My buying power is low at this point and I know it, but if you’ve been either to the Boston or Providence store, you know it’s not easy to walk out of there empty-handed. They’re gonna get you with one thing or another. This time around, it started for me with a used copy of Amorphis‘ lackluster 2011 outing, The Beginning of Times. Not an album I really cared to pick up, but for six bucks, I figured I could give it a home on the shelf and maybe find something in listening to it I missed initially. Next thing I know, here’s a copy of Zeke‘s second album, 1996′s Flat Trackerfor $4.99, and the 1999 He’s No Good to Me Deadfive-way split between Bongzilla, Grief, Negative Reaction, Sourvein and Subsanity for $11. That’s just over two dollars per band. How could I refuse?
The answer, of course, is I couldn’t. I was pleased to find later that I didn’t already own the split, which was released on Game Two Records, but even if I had, it would’ve been worth the asking price to revisit some early Sourvein – three of their five tracks here would show up the next year on their self-titled debut — and live Bongzilla cuts, along with Negative Reaction and Grief in immediate succession. That one-two punch would probably fill any sludge quota a given day might present — 15 decabongs — but with Subsanity in the center role, and Bongzilla and Sourvein following, you’re basically getting a 74-minute overdose. Easy listening it is not. The only one of these acts who wouldn’t go on to craft a significant legacy in the genre is Subsanity, whose third and final LP, Future is War, was also issued in ’99, but even they prove vicious in keeping with their company, all of whom are raw the way you think of oozing, scraped skin as being raw.
And Zeke? Well, Zeke were the super-fast punk band it was cool to like if you were into slow music. They always had a bit of strut to them, as “Daytona” from Flat Trackerwill attest, and when they signed to Relapse to release 2004′s ‘Til the Living End, that just sealed their appeal. I remember seeing them at CMJ in NYC at some point around then and they had the fastest count-ins I’d ever heard, and then they actually played that fast. Flat Trackeris in and out in under 18 minutes and its 15 tracks are liable to leave you sucking wind as you try to keep up, but it’s also a lot of fun. Along with their 1994 debut, Super Sound Racing, Flat Tracker was reissued by Relapse, but the Scooch Pooch Records version has the original art, which is all the more killer for the fact that the lineup comes with each member of the band’s Mexican takeout order. Guitarist/vocalist Blind Marky Felchtone will have, “two chicken soft tacos, one bean burrito and a medium Coke.”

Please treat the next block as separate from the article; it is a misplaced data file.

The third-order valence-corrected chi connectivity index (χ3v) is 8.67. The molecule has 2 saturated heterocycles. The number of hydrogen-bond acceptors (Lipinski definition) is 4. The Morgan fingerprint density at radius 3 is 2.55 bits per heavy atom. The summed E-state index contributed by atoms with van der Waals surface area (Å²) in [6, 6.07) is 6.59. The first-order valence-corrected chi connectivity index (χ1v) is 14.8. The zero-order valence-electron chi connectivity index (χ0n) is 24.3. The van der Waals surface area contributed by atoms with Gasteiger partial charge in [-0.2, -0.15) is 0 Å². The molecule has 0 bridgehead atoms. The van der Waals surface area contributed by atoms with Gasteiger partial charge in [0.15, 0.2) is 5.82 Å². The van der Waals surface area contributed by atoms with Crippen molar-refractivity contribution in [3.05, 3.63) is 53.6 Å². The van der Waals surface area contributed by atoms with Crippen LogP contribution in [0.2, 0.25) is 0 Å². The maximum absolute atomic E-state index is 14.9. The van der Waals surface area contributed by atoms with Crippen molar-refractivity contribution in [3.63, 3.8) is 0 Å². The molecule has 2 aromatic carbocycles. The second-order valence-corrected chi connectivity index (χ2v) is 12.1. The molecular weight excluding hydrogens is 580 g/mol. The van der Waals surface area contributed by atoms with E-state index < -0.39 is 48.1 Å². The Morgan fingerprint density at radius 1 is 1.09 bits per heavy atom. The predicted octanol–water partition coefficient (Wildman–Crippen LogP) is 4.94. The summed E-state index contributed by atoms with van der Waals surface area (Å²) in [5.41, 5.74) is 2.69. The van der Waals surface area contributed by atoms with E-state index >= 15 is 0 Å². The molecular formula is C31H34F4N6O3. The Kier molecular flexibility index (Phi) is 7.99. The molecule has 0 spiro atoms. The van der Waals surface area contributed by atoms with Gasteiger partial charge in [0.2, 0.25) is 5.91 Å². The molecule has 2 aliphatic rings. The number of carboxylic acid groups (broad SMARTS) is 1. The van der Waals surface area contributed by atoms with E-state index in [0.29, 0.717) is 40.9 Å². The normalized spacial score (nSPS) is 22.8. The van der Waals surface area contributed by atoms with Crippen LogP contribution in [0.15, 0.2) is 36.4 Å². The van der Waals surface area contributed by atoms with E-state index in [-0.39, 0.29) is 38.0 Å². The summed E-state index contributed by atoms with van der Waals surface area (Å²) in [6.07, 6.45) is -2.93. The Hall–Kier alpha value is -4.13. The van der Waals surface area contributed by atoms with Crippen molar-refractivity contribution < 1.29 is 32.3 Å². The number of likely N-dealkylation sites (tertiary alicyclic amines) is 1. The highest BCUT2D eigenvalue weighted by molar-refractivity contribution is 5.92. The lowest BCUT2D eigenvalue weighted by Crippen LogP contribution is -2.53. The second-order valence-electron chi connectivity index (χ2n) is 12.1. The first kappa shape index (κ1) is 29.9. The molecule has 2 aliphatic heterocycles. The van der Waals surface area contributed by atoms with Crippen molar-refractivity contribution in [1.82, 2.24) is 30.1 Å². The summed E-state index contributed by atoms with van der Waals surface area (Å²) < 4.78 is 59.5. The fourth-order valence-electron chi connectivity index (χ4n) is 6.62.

All discs considered, I still got out of Armageddon Shop on the cheap. There was more — and yes, I did flip through the vinyl section and drool at the assorted heavy ’70s and more modern wonders — but ultimately I resisted such devilish temptations and skipped out. I had my eye on a few other odds and ends on that wall though, so I have the feeling it won’t be too long before I’m back. Hope not, anyway.
Weymouth, Massachusetts, is about two minutes down the road from me. I could go out to the road, hang a louie, and be there in three traffic lights. Most of the time, this is knowledge that doesn’t really have any bearing on my day one way or another, but when I put on Nightstick‘s unearthed 2012 album, Rock + Roll Weymouth, and it’s hard not to be taken aback by my proximity to such fucked-up sonics. The local trio — four-piece if you count Padoinka the Clown, credited with “improvisational movement, interpretive dance” — released three LPs on Relapse between 1997 and 1999 and then came back last year on At War with False Noise with the twisted reveries of this work, which may or may not have been recorded circa 2000, but was never released at the time. At the beginning of September, they did a run of shows with Fistula, and it had been my intent to catch them in Allston or Providence (which are further away, but still pretty nearby) on that tour. When that didn’t happen owing mostly to job loss on my part and I happened to be in Providence the next week at Armageddon Shop, it seemed like the least I could do to pick up Rock + Roll Weymouthand get to know the band better.